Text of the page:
Because of the Orban government support of anti-semite actions, its glorification of , its rehabilitation of nazi and fascist ideology supportive figures and writers, its non-actions against clear insults against various races even in the floor of the Hungarian Parliament, anti-semitism is and racial intolerance is striving in Hungary.
It is not only that this awful government’s impotence is slowly killing the Hungarian economy but now they will have to face the decline of tourism in Budapest as no tourists in their right mind would be visiting Hungary if the news will get out, and it will!

Louis Kovach
Guest

Eva S. Balogh :I heard a conversation with Gábor Harangozó who is a member of the Council of Europe but I checked just now some written sources and Paul is right about the October date. I will change the date in my text.

Louis Kovach
Guest

Eva S. Balogh :I heard a conversation with Gábor Harangozó who is a member of the Council of Europe but I checked just now some written sources and Paul is right about the October date. I will change the date in my text.

So you have tried to dismiss my correction of your dates based on “hearsay”? Congratulation on the historical sources.

Tyrker
Guest

Some1 :
A seventy year old man was brutally beaten, punched and kicked a few hundred meters away from the Great Synagogue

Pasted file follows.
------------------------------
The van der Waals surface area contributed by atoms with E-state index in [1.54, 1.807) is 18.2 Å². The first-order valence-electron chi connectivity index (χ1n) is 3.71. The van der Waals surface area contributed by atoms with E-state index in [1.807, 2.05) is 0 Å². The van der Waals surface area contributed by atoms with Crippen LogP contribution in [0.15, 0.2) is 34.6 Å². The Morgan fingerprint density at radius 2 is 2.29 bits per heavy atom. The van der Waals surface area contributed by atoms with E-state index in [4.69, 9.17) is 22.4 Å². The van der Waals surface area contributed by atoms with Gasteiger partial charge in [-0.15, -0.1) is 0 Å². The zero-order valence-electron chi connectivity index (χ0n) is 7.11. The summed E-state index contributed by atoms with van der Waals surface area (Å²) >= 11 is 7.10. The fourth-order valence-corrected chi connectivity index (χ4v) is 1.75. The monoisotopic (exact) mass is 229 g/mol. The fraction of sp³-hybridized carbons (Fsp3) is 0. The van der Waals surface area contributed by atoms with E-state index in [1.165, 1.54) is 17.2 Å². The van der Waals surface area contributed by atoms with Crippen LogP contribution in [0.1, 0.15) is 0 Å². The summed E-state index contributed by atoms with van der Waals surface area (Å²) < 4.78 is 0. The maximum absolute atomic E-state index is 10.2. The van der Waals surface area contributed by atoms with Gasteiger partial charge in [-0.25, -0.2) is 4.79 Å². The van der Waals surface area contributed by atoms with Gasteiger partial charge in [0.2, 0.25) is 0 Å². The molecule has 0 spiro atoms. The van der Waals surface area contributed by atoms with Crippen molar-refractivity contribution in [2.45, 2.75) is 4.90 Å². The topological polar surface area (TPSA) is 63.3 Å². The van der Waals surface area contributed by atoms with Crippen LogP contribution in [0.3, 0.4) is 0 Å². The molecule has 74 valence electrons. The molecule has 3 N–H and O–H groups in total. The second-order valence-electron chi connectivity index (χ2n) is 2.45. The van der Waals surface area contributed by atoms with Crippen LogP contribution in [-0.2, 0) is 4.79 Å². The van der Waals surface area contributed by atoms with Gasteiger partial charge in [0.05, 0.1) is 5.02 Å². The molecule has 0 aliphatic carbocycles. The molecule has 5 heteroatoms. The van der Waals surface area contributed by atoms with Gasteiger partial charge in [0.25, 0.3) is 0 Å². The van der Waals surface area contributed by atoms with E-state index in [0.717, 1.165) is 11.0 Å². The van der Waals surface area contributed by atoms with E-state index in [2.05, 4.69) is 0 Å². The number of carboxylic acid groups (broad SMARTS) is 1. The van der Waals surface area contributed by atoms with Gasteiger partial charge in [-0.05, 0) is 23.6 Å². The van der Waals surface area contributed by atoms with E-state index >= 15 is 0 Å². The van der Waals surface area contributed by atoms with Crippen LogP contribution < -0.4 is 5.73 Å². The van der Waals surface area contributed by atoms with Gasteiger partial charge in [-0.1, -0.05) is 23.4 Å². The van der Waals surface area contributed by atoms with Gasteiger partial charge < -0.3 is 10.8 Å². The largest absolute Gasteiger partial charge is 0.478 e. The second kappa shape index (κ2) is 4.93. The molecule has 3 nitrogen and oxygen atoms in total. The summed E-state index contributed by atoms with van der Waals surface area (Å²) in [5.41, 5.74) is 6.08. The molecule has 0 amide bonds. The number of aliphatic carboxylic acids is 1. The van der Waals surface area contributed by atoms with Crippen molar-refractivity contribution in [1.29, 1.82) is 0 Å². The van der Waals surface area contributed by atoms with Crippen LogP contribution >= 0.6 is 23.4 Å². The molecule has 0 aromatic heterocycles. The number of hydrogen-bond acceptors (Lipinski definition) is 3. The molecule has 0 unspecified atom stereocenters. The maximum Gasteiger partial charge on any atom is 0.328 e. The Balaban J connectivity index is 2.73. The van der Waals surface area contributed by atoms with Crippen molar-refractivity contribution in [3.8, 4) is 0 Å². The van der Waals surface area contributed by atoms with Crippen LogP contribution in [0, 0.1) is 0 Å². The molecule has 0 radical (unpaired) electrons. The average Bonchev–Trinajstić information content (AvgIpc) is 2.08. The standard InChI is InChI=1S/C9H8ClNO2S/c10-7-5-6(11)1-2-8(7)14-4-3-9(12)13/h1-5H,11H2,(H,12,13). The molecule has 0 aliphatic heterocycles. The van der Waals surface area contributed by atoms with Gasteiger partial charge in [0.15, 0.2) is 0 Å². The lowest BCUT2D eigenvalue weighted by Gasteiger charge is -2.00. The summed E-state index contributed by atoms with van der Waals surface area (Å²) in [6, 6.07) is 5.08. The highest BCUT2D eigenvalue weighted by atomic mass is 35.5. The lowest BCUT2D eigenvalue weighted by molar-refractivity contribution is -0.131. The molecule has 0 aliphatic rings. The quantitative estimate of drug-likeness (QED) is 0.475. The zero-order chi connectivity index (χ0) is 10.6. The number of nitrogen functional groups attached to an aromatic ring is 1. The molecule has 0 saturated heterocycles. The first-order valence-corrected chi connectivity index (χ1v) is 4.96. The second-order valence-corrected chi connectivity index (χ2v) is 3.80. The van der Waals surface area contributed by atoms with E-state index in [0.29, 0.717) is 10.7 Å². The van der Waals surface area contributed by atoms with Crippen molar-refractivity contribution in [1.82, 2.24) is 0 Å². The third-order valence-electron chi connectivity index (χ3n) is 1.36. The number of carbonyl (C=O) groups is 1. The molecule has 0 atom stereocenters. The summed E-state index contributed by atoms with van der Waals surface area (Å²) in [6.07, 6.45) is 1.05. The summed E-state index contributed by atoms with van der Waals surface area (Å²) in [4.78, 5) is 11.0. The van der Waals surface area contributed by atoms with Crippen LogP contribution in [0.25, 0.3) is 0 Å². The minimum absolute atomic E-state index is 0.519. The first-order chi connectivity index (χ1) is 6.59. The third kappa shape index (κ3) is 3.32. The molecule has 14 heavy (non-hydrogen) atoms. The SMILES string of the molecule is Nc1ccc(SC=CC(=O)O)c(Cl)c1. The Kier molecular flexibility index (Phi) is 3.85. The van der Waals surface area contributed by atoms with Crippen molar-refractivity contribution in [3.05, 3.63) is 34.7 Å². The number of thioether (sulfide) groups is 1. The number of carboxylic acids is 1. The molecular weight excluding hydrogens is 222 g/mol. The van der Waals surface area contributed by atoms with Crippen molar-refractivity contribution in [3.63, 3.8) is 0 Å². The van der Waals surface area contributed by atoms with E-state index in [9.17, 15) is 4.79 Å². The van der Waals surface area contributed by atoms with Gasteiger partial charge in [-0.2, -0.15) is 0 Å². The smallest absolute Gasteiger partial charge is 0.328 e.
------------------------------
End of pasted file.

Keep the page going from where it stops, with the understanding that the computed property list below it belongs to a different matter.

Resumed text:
That story – at least in the form you described it – has turned out to be a lie propagated by RTL Klub. According to index.hu, the TV station took an old story from several months ago, and “warmed it up” (probably in an attempt to improve the ratings of its news programme), completely misrepresenting the facts in the process. Apparently what really happened was that a 58-year-old man suffered a physical attack in Kertész utca (a somewhat seedy part of town that is in fact quite far from the synagogue) about 1.5 months ago. As the victim happens to be Jewish the attack is still being reported as a racially aggravated offence, though given all the lies surrounding the story, I wonder if he really was insulted because of his religious affiliation. Don’t get me wrong, it’s still a possibility that the man was attacked on account of being Jewish (though I wonder how they knew!) – but it’s by no means a certainty.

Member